Nearly one hundred Girl Scouts, families, and friends gathered at the Center for American Values in Pueblo on April 21, 2017, to honor the more than 1,400 Girl Scouts from across Colorado who took the lead in their communities and earned one of Girl Scouts’ Highest Awards, the Bronze, Silver, or Gold Award.

The Gold Award, which is the highest honor in Girl Scouts, is presented to girls in grades 9-12 who demonstrate extraordinary leadership through a project that makes a difference in their community. The Silver Award is the highest award a girl in 6th – 8th grade can earn. The Bronze Award is the highest award a girl in 4th or 5th grade can earn. For the 2016-17 Girl Scout awards program year, more than 1,000 girls across the state and 24 in Pueblo and Southeastern Colorado earned the Bronze Award. Over the last two years, 18 girls across Pueblo and Southeastern Colorado earned the prestigious Silver Award.

Girl Scouts of Colorado President and CEO Stephanie Foote applauded the girls for having the courage and confidence to try new things and make their world a better place.

“Girl Scouts are groundbreakers, big thinkers, and role models. Giving back is in their blood. So is standing up to the challenge, no matter how big or small,” she said.

2016 Gold Award recipient and National Young Woman of Distinction Sarah Greichen served as the celebration’s emcee. She talked briefly about her journey to earn the Gold Award and how Girl Scouts helped her become the leader she is today.

“I cannot remember a day when Girl Scout flags, supplies, sashes, cookies, and girls planning events weren’t covering multiple floors of my house. We (the girls in my troop) each earned our Bronze and Silver Awards, while constantly practicing the leadership skills necessary to passionately lead, serve, and change the world,” she said. “Girl Scouts and in particular the Gold Award has given me unique opportunities to become courageous, caring, and confident, while actively practicing leadership skills that greatly impact the world. Girl Scouts also gave me the opportunity to identify and pursue my passion. I found that following your passion is the key to choosing and accomplishing highest awards projects.”

The focus of a Gold Award project is identifying and researching a community issue she is passionate about, developing a plan to address it in cooperation with her team and community members, establishing a global connection with others, and providing sustainability for the project. Of the skills learned through Girl Scouts’ Highest Awards, leadership, organization, and critical thinking are the fundamentals of the Girl Scout Leadership Experience. Some universities and colleges offer scholarships unique to Gold Award recipients, and girls who enlist in the U.S. Armed Forces may receive advanced rank in recognition of their achievements.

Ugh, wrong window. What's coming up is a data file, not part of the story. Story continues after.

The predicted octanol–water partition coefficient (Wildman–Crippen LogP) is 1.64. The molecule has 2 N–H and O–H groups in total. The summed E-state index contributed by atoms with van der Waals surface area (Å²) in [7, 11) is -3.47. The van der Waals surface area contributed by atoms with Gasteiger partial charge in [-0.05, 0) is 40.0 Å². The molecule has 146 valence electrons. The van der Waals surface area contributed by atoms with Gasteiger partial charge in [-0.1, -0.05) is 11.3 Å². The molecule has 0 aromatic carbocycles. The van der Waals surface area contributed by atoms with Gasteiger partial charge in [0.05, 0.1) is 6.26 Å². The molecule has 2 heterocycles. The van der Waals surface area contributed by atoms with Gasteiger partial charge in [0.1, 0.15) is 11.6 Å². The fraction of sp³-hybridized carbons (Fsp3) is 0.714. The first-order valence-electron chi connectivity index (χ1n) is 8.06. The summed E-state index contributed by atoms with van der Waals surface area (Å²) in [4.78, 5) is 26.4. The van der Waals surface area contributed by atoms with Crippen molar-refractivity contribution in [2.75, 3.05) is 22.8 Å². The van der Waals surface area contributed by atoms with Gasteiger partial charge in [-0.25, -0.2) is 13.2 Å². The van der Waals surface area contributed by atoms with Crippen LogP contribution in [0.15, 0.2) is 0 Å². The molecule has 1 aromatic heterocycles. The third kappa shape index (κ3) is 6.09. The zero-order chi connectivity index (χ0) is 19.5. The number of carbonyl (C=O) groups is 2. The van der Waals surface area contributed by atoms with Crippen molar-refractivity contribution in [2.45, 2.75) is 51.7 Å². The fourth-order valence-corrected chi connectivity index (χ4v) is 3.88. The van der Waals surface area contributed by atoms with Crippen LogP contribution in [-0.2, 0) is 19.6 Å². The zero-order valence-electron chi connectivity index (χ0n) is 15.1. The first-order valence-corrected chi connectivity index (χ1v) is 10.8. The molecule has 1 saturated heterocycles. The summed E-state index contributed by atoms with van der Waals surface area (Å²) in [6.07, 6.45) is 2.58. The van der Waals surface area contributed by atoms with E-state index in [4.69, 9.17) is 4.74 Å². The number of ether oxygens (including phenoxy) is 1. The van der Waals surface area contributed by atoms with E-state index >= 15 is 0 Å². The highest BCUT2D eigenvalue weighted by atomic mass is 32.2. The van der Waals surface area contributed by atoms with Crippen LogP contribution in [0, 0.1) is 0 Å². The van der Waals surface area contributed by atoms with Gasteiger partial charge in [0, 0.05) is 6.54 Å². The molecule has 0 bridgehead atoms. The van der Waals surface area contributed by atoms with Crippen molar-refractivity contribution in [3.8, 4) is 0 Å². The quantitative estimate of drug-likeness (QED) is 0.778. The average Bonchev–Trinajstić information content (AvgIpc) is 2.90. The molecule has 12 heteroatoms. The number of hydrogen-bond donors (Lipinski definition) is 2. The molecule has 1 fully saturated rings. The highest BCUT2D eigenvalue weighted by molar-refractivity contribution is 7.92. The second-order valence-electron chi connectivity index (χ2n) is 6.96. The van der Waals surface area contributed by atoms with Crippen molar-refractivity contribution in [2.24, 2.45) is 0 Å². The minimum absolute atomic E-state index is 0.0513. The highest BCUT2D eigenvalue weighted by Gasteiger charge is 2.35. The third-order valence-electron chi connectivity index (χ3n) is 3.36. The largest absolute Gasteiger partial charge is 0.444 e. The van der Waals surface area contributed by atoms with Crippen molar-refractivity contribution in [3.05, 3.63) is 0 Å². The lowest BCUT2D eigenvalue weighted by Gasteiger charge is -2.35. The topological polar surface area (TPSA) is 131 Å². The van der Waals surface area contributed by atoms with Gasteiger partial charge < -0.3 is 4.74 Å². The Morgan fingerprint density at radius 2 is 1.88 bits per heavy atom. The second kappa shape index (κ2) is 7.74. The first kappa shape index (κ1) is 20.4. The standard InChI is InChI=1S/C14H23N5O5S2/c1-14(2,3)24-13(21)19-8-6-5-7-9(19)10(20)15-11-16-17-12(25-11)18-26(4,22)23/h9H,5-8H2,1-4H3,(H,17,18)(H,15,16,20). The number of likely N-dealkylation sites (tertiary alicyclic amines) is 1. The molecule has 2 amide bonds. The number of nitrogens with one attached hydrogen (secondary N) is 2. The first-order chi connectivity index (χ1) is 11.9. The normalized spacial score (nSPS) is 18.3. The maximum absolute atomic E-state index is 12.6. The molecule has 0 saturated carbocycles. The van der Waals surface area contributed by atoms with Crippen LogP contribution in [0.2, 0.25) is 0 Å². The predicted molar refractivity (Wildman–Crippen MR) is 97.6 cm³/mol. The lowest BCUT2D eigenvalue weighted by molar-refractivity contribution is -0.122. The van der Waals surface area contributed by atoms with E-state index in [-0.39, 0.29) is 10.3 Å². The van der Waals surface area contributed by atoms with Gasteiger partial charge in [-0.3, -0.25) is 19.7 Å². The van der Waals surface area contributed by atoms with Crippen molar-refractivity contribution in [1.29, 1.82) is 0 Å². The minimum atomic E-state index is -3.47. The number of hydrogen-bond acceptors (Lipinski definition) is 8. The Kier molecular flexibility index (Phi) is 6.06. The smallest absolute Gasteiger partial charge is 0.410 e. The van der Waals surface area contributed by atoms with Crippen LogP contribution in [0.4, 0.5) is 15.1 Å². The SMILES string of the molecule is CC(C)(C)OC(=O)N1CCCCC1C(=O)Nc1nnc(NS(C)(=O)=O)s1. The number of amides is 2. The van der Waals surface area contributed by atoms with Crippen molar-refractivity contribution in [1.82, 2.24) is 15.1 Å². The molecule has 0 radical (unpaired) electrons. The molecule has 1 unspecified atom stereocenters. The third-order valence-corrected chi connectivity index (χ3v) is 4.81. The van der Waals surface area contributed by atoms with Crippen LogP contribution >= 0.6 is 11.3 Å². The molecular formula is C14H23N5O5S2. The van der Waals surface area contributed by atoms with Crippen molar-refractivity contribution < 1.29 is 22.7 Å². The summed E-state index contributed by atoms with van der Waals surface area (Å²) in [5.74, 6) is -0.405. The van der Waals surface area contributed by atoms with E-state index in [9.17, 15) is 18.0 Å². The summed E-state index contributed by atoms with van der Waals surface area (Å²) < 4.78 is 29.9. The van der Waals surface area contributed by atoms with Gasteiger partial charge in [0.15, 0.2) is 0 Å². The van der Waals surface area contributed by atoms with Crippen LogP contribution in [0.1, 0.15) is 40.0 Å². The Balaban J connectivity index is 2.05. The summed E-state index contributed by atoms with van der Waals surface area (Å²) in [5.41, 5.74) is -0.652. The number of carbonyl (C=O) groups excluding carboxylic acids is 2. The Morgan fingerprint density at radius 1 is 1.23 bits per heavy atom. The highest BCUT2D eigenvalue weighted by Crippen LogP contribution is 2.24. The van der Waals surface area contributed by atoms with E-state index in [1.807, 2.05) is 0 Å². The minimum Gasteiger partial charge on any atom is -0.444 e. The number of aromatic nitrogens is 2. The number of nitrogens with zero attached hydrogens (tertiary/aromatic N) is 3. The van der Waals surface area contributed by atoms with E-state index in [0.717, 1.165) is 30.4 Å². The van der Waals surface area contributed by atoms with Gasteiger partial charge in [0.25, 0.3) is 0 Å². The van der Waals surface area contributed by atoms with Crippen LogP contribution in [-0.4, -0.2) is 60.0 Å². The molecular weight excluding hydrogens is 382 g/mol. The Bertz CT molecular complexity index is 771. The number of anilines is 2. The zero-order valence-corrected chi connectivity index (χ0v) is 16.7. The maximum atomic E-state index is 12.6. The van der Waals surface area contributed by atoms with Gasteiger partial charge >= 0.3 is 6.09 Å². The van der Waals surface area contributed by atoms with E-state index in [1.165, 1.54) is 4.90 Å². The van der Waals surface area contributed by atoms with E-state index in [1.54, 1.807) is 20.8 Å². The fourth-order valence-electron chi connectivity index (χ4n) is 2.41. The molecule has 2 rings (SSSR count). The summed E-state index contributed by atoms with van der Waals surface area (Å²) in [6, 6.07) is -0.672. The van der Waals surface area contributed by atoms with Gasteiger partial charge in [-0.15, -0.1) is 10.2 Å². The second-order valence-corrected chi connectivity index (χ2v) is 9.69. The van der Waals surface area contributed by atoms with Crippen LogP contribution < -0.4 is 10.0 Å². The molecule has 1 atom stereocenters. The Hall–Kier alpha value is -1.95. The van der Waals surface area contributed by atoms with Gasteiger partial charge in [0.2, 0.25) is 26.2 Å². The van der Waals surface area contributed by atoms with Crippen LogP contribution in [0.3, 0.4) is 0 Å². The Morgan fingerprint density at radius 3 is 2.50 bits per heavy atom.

Volunteer Appreciation Event: An evening of painting and fun

Submitted by Girl Scouts of Colorado Volunteer Support Specialist Carmen Valdez

On Tuesday, April 4, 2017, GSCO staff celebrated and honored the accomplishments of superstar volunteers in Pueblo. The evening also featured an investiture for our newest stars by our vested Girl Scouts. Lively music filled the air, as volunteers created a one-of-a-kind of masterpiece on canvas. Fun, laughter, and sisterhood was shared by all!

Chico Basin Ranch Girl Scout tours

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Submitted by Chico Basin Ranch

Pikes Peak

Colorado Springs

Would your troop like to meet real-life cowgirls and their working horses? See a songbird up-close and watch it be released? Observe young craftswomen making handmade leather goods? Explore a vibrant grassland ecosystem AND camp under the prairie skies?

All of this can happen in ONE place, and that’s why the Chico Basin Ranch is the perfect spot for your next Girl Scout adventure!

The Chico is an 87,000-acre working cattle ranch that’s open to the public and focused on conserving land, wildlife, and western heritage. For the past 17 years, the Chico has invited visitors to experience how ranching can work to preserve our native Colorado rangelands while exploring scientific research and ecology first-hand through the ranch’s seasonal bird banding stations.

Here’s what learning looks like on the Chico:
http://ranchlandsreview.com/bird-banding/

Appropriate for all ages, a visit to the ranch can include:
bird banding observation (April 12 – May 21, Sept 5 – Oct 5);
a prairie and pond ecology walk;
a visit to our working leather shop;
and a corral tour with a horse and rider demonstration.

We also welcome the opportunity to work with your troop on building certain skills for badges, customizing an overnight camping trip, and/or developing a service project.

Located between Colorado Springs and Pueblo in the high desert prairie just east of the Front Range, the Chico is easily accessible from I-25. We are booking Spring and Fall 2017 field trips for our seasonal bird banding station so now is the time to set your date! Please email becca@ranchlands.com or call 719-683-7960 for scheduling. We look forward to hosting Girl Scouts from all over Colorado soon!

This story was submitted using the Share Your Stories form. You can share your Girl Scout moments too.

Princess Ball

Submitted by Dena Darling-McBean

Pueblo & Southeastern CO

Pueblo

On Saturday April 1, 2017 at the Eagles Club on South Prairie Ave. in Pueblo, 80 girls were made Scout Princesses at the Princess Ball. They invited guests and parents, grandparents, uncles, aunts, and more to this grand event. The County High School were the guards of the thrones as well as making the saber arches that each of the girls walked through up to the thrones. They danced the night away with many of the old time dances through the past 100 years. It was a wonderful evening for all who attended. The date is planned already for next year’s ball. The girls insisted on it.

This story was submitted using the Share Your Stories form. You can share your Girl Scout moments too.